Why do I say this? Because all MAC ID filtering does is check your
MAC address before giving access to your network. It provides zero
There are 2 types of attacks someone can do to your network: passive
A passive attacker sniffs & stores your WiFi network traffic- your
e-mail, the web sites you visit, and your IM - everything broadcast
over the air . and can sift through it at a later date to pull out
anything they see as interesting. For example, if you access a POP3
e-mail account over WiFi, every time you send/receive mail, you are
broadcasting your username & password over the air. As a hacker, I
can capture this information and once I get access to your e-mail, I
can know everything about you, and you.ll never know that I.m there.
As a passive attacker, I can sniff your network from a mile away
with a $49 directional antenna, and you.ll never even know that I.m
there. MAC ID filtering does nothing to stop passive attacks because
it provides no encryption.
An active attack is when I join your network, and start accessing
resources (bandwidth, files, or devices) as part of the network. MAC
ID filtering blocks access to the network if the MAC ID isn.t
registered with the access point. The fallacy of MAC ID filtering is
that it.s hard to crack. Because MAC ID filtering doesn.t block
passive attacks, I can sniff your MAC address, change my MAC ID to
be the same as yours, and join your network as you. From a hacker.s
perspective, I just got a free license to masquerade as you.
Anything I do on your network or the Internet looks like I.m doing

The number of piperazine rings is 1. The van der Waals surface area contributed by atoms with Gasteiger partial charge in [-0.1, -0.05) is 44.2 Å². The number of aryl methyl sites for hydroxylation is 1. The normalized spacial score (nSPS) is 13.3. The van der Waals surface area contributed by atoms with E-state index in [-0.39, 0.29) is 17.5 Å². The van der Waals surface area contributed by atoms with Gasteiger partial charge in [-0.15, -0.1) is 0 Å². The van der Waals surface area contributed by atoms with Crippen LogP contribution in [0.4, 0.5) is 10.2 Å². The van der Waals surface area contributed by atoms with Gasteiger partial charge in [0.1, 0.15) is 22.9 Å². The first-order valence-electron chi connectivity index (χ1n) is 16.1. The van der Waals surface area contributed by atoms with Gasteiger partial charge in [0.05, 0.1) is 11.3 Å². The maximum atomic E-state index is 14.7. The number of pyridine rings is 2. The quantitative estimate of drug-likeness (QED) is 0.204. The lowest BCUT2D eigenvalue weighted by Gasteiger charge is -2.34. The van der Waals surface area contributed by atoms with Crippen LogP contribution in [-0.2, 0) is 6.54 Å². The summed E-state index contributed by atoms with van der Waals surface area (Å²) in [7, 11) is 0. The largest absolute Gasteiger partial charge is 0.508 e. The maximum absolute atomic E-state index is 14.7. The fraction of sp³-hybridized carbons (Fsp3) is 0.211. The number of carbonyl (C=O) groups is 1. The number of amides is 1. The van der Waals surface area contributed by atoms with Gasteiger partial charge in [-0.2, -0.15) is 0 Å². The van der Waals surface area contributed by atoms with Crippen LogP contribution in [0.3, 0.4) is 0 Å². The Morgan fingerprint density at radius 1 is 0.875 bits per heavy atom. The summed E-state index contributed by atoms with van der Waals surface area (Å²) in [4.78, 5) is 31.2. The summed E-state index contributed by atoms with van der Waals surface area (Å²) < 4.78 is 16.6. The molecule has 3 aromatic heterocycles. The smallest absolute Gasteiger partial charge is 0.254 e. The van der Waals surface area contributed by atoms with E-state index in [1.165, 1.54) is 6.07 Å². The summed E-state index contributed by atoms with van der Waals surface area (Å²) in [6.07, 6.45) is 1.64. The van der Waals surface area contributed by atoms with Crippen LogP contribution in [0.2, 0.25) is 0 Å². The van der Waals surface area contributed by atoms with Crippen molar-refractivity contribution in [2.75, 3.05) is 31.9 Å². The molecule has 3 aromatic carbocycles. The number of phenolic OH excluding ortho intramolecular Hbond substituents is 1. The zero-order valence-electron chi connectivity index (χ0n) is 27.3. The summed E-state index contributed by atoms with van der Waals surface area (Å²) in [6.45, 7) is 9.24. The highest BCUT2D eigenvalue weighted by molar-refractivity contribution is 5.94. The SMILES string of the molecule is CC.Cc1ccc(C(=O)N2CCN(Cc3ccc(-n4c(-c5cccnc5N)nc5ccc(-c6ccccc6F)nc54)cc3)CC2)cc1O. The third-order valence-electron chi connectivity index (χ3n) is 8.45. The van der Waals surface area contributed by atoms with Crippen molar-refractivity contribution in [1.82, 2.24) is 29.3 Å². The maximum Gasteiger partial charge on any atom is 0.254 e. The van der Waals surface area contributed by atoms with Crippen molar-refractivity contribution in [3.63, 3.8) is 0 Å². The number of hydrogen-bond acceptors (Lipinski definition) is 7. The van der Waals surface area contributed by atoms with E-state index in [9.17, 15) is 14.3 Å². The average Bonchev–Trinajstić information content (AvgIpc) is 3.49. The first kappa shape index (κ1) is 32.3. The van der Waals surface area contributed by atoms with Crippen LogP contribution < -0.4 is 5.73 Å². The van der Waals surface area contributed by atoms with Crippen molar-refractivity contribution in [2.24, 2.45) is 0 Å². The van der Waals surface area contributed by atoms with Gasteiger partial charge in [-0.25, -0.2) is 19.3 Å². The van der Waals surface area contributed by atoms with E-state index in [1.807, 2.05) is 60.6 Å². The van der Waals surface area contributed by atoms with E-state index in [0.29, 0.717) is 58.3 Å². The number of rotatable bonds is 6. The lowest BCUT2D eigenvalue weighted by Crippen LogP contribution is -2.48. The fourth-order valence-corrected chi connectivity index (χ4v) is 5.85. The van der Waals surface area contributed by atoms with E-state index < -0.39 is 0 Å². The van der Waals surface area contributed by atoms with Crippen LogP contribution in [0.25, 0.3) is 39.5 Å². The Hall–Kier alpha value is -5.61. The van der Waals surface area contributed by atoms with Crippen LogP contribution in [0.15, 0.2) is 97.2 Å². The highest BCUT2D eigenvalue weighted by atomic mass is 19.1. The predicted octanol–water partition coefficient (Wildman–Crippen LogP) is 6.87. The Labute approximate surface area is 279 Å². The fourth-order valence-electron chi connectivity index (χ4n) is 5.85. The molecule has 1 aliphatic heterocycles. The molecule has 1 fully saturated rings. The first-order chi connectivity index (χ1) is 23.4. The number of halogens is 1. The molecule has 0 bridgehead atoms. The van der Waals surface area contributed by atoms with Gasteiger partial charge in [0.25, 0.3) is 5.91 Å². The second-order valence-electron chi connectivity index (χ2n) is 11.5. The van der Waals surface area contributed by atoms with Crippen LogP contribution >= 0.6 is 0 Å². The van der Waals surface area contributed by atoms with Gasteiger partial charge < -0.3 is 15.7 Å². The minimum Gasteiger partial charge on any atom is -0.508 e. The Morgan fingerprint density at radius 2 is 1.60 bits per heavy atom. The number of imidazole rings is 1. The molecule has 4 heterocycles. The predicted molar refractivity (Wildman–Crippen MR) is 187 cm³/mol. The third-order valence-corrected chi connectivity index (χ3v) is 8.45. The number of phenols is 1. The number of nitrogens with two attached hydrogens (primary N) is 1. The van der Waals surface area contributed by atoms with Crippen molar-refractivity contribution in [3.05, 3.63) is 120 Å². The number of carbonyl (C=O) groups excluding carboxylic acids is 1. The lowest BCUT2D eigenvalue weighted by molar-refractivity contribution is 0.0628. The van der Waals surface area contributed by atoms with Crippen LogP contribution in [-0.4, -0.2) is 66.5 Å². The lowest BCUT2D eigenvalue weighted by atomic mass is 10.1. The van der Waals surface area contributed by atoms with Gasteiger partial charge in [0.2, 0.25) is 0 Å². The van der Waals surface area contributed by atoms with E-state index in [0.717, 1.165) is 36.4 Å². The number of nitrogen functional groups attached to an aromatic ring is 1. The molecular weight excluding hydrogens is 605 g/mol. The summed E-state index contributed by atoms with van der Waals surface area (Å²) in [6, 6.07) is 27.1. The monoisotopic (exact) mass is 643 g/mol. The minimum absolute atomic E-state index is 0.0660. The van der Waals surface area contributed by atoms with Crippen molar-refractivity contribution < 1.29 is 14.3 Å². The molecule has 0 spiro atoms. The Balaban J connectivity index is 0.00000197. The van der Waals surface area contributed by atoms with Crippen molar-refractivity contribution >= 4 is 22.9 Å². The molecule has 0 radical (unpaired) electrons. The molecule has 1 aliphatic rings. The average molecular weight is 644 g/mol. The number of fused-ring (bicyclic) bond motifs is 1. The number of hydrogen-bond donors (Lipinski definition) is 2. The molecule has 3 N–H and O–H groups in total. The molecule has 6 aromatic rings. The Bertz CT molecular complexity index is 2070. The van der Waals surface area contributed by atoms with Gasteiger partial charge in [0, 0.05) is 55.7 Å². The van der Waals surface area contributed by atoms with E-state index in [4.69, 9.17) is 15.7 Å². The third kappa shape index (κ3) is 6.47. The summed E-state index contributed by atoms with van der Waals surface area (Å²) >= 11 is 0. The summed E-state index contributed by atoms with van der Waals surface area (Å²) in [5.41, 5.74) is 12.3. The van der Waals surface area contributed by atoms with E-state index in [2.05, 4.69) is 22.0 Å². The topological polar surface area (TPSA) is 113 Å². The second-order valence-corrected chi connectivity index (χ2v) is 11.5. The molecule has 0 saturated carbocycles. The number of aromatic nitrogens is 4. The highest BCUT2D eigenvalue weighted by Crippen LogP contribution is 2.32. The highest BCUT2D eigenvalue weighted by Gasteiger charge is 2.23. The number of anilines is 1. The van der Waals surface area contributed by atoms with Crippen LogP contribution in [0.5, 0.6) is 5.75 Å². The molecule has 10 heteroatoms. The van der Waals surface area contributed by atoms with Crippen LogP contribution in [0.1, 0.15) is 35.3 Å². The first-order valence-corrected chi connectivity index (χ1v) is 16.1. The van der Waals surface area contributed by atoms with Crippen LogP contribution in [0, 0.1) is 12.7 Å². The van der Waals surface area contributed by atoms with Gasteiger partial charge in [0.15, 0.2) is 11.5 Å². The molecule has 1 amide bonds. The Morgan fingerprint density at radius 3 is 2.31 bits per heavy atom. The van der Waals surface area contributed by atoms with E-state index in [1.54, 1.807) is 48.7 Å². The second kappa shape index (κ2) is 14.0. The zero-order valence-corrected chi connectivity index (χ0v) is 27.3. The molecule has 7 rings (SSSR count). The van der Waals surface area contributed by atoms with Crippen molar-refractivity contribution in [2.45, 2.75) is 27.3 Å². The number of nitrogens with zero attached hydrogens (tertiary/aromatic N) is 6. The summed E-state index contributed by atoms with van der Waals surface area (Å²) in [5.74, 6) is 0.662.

it from your PC and your IP address. :-)
Don.t be lulled by MAC ID filtering. It provides no protection
against passive attacks on your network, and puts up a 30 to 60
second barrier from actively attacking your network. WEP filtering
is a little more secure, but I would hardly say it makes you secure
99% of the time.
Are those two steps (MAC authentication and WEP) secure enough to
stop worrying about security issues?
Is there something else we new wireless network users should be
How about turning off File and Printer Sharing for Microsoft
If so, how are we supposed to share files and printers?
Practically Networked Forums > Practically
Networked > General Discussions Thread: IP Conflict
Forum member Clopez7361 is running a large
network and asks our forum readers how to find an IP conflict within the
network. Forum member davis suggests looking at the DHCP server running the
network and to check log files for the conflict, while another member suggests
that Clopez7361 double check the number of computers and make sure they aren't
over the limit for a single subnet.
Can anyone tell me if there is a command
that I can use to find the IP Conflict that I have on a network of
about 250 computers?
The best place is to look at the DHCP
server that is running your network and check the logs to find the
conflict. There isn't really a command that i know of that will pop
up the conflicting address.
Best place to start looking is for servers on your network running
static IP addresses, and making sure those addresses are put into an
exception list in your dhcp server, or the server statically assigns
those IP's to the specific MAC's.
"About 250 computers?" Um, that's near
the limit for a single subnet. Are they all on the same subnet?
Could you have, maybe, 255 computers?